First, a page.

Two unrelated social media posts show how deep and wide intrusive, over-communicating customer service platforms can get.
One states, “I recently bought Royals tickets for a team outing and I’ve literally had to unsubscribe from 8 different Royals email lists already.”
Another points out, “Once you donate…you can expect to be bombarded with robocalling pleas for more donations. Their calling is extremely aggressive, starting at 7 am and continuing until 9 pm with as many as five calls in one day, seven days a week for months and months. They will not stop. Donors soon regret their decision as no amount of pleading will get them to stop harassing you with constant phone calls.”
Once you’re in their sights, they won’t let go. Of course, both posts have little to do with customer service and everything to do with trying to sell you and/or get more money out of you.
Some of this is not new. New technologies and automated systems have just propagated the possibilities. Many years ago, I agreed to be part of the annual Muscular Dystrophy “jailing” to get people to donate to the cause to free me. I was one of four people who raised $1,000, so I got a Jerry Lewis watch and wound up winning a drawing for a Larry Walker signed baseball.
My initial glee turned to dislike as they tried arm twisting me for a repeat performance every succeeding year. I told them I wasn’t interested, but they showed up year after year until I said in no uncertain terms to stop contacting me. I haven’t donated to them since.
One of the newest assaults appears to be never-ending spam texting. Somewhere, somehow the word is out that text prospecting is the new kid on the block, replacing to some extent incessant emails. In just four days this past week, my text spam blocker caught 16 texts, ranging from scams to offers of various types.
On the plus side, perhaps someone at T-Mobile got the memo about not overdoing the survey questions since my last post. I had to call customer service late last week. Apart from the routine queries about rating the help I received, there were no attempts to get me to rate the company, its employees, or its service ad nauseam.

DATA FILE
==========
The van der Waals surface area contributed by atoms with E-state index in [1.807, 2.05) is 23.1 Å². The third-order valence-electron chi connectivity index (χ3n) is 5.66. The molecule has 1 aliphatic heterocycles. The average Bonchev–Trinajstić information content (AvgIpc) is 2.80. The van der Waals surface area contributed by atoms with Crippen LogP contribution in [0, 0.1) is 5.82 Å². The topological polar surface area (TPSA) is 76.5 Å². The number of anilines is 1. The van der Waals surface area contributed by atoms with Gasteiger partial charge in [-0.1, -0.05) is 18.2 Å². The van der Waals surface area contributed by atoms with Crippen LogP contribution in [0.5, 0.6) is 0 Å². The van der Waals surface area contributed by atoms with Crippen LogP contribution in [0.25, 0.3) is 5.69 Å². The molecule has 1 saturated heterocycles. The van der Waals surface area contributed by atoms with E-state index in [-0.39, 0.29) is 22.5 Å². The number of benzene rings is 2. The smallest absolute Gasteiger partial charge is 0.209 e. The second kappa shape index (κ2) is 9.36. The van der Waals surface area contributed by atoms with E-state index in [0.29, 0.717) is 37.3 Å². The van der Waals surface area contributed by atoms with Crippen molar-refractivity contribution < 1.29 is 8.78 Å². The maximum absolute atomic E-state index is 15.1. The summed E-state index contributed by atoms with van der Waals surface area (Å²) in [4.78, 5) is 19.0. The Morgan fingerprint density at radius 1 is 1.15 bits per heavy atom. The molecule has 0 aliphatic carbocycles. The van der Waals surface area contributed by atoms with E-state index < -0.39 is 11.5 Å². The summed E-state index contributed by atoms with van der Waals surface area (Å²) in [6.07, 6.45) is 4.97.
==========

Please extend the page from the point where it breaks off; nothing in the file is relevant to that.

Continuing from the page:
Finding a path to a happy medium when it comes to customer communications will be tricky. On one hand, technology and AI enable more robust outreach and—in theory at least—personalization. On the other hand, bombarding people with emails, texts, phone calls—pretty much everything but smoke signals—will alienate many. As customer service becomes more enlightened, hopefully the ability to communicate in the way(s) individuals want will become more enlightened as well.
One end of the pendulum to the other: From not communicating enough with customers to deluging them with confirmations, reminders, requests, survey questions, and directives via automated platforms and conversations. Clear, consistent communication is one thing. This is getting very noisy and annoying. While most customers can control the level of information provided to some degree (e.g., opting in/out of text and email messages and the like), there also is a proliferation of “surveying” during phone conversations that can get positively ridiculous.Mark Lusky
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